Bridging psychiatric and psychological traditions Cognitive Dimensions of Major Depressive Disorder, discusses the characteristics of the dimensional approach of MDD. Focusing on the cognitive and emotional processes of depression, this guide offers extended and novel diagnostic and treatment approaches ranging from pharmacological to psychological interventions targeting dimensions of depression.
Edited by pioneers in this field, this resource discusses hot topics such as how to define the dimensional approach to depression, the neurobiological underpinnings of cognitive dysfunction in depression, and the impairment of emotional processing deficits in depression.
Cognitive Dimensions of Major Depressive Disorder is suitable for students, trainees, clinicians and scientists in the fields of psychology, neuropsychology, psychiatry, cognitive neuroscience, neurology, general practice and also for various other health care professionals.
- A unique resource discussing a dimensional approach to MDD, including cognitive, emotional and social cognitive dimensions
- This resources offers a significant extended understanding of MDD
Edited by Bernhard T. Baune, Cato Chair and Head of Department of Psychiatry, Melbourne Medical School, The University of Adelaide, and Catherine Harmer, Professor of Cognitive Neuroscience, Department of Psychiatry, University of Oxford, UK
Prof. Bernhard T. Baune is Cato Chair and Head of the Department of Psychiatry at The University of Melbourne, Australia. Prof. Baune is a Fellow of the Royal Australian and New Zealand College of Psychiatrists (FRANZCP), Australia. He leads an extensive research program into personalised psychiatry, prediction and biomarker research in psychiatry and treatment response prediction and in neuroimmunology. Key research achievements include an in-depth understanding of the interaction between the immune and nervous system, the development of a systems biology approach for response prediction and the establishment of innovative personalised clinical trials in major psychiatric disorders. He has a particular interest in cognitive function and psychosocial function in psychiatric disorders and in the severe course of mental illness, treatment response and recovery.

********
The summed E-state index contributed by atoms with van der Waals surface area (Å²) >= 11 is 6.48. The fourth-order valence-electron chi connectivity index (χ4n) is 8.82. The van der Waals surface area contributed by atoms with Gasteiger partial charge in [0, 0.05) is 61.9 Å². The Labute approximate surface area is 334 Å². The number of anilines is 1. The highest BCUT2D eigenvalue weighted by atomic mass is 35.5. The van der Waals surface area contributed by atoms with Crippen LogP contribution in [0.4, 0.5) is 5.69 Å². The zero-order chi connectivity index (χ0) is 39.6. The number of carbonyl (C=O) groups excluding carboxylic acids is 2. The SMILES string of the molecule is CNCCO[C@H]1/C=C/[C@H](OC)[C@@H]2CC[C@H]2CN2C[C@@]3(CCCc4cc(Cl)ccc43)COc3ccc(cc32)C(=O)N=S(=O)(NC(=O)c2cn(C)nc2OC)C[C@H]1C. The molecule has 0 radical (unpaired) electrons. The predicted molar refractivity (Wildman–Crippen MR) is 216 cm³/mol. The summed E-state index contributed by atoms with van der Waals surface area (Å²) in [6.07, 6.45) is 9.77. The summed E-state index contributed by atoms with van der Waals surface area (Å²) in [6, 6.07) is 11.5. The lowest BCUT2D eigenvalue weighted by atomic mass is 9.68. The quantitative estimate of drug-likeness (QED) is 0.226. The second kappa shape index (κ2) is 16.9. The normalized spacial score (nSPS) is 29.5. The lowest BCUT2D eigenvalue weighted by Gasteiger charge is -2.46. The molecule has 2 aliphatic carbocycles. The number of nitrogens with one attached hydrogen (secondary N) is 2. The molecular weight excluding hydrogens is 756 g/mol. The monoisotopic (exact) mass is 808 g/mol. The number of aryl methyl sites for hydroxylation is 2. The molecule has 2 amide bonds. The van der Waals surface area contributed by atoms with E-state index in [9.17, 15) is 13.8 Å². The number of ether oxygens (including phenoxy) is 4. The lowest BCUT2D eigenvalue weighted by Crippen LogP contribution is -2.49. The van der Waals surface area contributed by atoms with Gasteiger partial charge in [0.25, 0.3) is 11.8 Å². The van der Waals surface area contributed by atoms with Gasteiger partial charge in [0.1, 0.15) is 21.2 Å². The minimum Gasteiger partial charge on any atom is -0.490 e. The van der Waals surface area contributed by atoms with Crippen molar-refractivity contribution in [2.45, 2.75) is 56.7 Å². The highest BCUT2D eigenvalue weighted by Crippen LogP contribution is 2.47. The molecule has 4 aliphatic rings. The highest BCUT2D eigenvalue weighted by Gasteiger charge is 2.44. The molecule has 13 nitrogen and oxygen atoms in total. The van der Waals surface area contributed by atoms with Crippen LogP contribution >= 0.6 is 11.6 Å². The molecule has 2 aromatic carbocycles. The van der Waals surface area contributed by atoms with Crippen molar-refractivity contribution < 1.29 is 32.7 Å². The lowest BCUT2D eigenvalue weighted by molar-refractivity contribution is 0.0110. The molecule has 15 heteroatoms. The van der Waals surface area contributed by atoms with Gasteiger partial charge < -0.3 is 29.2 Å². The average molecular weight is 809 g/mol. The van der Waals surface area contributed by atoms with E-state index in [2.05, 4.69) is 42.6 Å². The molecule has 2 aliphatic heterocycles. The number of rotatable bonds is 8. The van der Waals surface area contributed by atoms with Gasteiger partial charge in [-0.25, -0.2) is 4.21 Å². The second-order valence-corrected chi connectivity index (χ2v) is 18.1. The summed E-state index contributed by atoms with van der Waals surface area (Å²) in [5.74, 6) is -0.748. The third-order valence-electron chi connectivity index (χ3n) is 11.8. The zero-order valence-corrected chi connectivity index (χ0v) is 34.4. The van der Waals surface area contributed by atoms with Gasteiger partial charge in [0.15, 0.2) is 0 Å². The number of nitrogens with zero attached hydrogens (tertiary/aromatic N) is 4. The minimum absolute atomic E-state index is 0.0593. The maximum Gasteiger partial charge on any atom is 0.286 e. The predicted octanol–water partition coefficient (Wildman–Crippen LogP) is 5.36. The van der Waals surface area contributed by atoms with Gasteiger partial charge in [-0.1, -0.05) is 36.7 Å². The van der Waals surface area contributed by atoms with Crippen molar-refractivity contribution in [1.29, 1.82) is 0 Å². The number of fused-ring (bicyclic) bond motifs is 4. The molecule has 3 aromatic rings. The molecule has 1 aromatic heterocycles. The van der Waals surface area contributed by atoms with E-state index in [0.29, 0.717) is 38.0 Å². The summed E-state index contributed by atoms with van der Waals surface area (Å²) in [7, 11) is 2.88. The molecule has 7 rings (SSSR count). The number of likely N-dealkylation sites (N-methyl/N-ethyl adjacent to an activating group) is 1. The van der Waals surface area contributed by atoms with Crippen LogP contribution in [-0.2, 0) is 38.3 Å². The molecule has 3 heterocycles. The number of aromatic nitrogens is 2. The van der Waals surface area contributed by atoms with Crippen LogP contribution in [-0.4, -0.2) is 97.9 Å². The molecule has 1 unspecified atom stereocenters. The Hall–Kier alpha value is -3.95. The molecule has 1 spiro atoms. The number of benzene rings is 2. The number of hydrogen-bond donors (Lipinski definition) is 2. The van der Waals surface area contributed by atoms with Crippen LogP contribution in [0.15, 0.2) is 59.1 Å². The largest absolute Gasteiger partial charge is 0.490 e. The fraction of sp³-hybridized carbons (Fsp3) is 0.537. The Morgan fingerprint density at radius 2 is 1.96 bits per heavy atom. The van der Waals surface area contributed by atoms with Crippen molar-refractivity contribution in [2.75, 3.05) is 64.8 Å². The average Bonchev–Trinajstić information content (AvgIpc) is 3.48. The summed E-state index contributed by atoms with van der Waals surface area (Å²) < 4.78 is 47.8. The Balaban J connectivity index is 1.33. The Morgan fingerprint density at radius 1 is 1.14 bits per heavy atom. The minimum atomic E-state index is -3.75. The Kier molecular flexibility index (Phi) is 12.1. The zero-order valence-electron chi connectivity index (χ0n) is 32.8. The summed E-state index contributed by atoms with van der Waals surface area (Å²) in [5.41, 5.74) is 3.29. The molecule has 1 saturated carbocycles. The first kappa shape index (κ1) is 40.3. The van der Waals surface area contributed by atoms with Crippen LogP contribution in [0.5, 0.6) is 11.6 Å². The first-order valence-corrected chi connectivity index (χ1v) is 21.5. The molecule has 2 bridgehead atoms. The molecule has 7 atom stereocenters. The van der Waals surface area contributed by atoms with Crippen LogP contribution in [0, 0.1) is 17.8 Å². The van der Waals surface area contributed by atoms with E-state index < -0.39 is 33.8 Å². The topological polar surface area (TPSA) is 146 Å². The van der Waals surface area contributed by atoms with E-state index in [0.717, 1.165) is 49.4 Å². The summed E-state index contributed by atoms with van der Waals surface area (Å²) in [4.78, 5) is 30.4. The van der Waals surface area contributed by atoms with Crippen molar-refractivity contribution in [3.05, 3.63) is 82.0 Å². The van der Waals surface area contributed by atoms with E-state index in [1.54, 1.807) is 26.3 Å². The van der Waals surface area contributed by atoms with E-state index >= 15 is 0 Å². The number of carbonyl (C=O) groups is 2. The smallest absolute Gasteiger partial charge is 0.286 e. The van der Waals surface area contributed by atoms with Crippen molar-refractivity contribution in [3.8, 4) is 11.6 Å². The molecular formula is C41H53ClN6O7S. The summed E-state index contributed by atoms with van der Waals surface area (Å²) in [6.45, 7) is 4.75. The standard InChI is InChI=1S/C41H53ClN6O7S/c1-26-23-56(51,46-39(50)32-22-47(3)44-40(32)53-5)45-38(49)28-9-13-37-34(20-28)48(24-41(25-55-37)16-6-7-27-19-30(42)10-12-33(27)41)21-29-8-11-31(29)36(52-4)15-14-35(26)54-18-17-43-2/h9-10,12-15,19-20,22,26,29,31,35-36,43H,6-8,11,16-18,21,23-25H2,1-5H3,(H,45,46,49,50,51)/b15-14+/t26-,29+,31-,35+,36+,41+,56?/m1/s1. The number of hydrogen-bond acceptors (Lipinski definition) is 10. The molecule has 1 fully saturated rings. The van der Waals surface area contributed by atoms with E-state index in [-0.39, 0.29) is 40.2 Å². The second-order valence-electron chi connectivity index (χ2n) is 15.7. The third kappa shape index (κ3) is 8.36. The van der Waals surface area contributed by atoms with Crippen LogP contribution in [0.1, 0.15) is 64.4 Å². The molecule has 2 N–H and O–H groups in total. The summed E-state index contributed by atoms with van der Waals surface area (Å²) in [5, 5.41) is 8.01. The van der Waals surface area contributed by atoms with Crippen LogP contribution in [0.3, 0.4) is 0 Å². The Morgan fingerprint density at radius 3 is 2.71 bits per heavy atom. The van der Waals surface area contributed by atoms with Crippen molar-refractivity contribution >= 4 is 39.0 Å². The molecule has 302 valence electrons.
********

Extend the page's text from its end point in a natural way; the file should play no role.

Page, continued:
Prof. Catherine Harmer is the director of the Psychopharmacology and Emotional Research Lab (PERL) based at the University Department of Psychiatry in Oxford, which comprises a multi-disciplinary team including graduate research assistants, DPhil students, post-doctoral researchers, Psychiatrists and Pharmacologists. The research of the group focuses on the psychological mechanisms of antidepressant drug action by exploring drug effects on human models of emotional processing. A range of methodologies are used, including neuropsychological testing, transcranial magnetic stimulation and functional neuroimaging with fMRI and PET in healthy volunteers and patient samples. This research has the potential to integrate psychological and pharmacological views of depression and treatment and has challenged the way in which we typically consider drug treatment for depression to work.